Each Department A to D has a watermark embedding and registration input 301A to 301D. These are conventional devices which embed particular watermark data in an image and which ten register the watermark with a registration server. In the example illustrated the servers are designated 302A to 302D. These servers could be physically separate computers or they could be independent servers operating on a single computer. Separate computers provide added security. Each department A to D also has an associated application program and watermark reader 303A to 303D. The watermark readers 303A to 303D check to see if the information read from the watermark in a particular image is registered on the associated server 302A to 302D.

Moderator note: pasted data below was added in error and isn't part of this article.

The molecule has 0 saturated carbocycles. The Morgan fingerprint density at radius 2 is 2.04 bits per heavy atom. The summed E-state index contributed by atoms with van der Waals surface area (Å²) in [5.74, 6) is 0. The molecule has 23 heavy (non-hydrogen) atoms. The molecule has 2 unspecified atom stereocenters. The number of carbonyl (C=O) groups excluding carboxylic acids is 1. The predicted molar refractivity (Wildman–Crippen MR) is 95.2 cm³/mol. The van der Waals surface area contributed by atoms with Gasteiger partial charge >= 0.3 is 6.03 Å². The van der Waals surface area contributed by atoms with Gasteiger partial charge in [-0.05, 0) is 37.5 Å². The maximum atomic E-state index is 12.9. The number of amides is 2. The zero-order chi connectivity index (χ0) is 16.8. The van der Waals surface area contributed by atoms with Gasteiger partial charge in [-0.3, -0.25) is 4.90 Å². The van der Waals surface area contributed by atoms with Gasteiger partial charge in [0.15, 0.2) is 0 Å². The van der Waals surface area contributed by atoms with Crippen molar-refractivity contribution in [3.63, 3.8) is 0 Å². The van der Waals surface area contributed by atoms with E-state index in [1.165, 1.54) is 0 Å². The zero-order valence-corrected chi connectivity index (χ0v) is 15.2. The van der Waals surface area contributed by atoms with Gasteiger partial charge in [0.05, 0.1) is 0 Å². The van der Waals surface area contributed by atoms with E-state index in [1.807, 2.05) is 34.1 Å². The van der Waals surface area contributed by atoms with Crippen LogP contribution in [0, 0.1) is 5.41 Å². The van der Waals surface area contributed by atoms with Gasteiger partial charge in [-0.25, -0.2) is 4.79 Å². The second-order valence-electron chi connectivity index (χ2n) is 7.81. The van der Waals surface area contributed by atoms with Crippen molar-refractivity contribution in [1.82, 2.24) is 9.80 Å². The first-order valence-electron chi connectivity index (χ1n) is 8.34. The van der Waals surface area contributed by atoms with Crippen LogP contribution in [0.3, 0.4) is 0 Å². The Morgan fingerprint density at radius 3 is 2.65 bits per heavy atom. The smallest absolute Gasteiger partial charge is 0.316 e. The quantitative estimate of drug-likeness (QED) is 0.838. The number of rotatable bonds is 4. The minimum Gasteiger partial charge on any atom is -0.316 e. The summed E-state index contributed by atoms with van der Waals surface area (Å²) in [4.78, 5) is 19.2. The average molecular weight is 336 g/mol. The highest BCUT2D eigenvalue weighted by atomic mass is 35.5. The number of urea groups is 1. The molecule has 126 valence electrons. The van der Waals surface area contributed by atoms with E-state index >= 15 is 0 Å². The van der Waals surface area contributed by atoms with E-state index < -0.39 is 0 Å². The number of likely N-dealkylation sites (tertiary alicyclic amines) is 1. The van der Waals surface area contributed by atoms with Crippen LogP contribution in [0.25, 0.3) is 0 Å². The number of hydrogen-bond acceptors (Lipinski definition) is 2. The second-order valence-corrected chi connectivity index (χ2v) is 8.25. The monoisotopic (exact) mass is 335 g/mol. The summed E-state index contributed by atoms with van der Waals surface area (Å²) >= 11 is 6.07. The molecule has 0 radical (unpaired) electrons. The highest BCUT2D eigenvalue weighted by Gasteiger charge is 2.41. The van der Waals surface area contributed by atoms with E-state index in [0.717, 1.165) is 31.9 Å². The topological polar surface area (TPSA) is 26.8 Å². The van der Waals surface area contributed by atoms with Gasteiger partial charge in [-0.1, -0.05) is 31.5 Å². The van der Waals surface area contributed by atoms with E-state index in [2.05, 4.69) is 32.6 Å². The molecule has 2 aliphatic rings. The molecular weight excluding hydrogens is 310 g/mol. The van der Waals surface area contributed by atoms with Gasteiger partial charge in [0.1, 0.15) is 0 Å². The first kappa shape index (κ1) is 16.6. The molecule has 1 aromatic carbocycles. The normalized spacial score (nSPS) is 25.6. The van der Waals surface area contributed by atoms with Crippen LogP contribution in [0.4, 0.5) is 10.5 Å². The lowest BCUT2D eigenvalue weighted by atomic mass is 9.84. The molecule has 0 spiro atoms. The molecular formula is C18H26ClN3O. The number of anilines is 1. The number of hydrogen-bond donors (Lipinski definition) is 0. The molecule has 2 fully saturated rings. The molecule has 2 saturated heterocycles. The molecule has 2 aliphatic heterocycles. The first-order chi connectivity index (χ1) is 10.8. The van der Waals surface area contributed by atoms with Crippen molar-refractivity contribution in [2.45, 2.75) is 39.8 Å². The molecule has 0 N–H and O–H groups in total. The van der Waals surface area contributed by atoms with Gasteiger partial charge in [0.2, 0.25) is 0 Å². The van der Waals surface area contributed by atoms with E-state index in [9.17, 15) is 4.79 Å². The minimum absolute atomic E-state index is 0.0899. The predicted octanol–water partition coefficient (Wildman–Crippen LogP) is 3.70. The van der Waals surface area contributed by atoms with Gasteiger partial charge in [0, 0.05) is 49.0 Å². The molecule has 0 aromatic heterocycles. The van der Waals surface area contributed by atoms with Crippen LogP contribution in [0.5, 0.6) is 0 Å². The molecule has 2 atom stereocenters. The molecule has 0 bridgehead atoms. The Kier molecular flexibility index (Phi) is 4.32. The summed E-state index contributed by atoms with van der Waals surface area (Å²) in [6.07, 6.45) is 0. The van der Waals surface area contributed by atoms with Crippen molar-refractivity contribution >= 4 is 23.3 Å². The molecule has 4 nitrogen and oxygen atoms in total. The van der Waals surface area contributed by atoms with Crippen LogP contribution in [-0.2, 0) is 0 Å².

In some situations, a department may desire to have a particular watermark registered on some other servers in addition to the server associated with the particular department. There is a connection between the servers designated 305 to 307 which allows exchange of registration information between the servers. Each registered watermark includes an indication of the particular servers on which the watermark should be registered. There is communication between the servers. When a particular watermark is registered, the user registering the watermark can indicate the particular servers on which the particular watermark should be registered. For example, in a situation where there are ten registration servers connected on a peer to peer basis, the user registering a watermark, might indicate that it should only be registered on the one server in that department, or he might designate nine servers and indicate that it should be register on only these nine of the ten servers, or he might indicate that it should be registered on all of the servers, etc.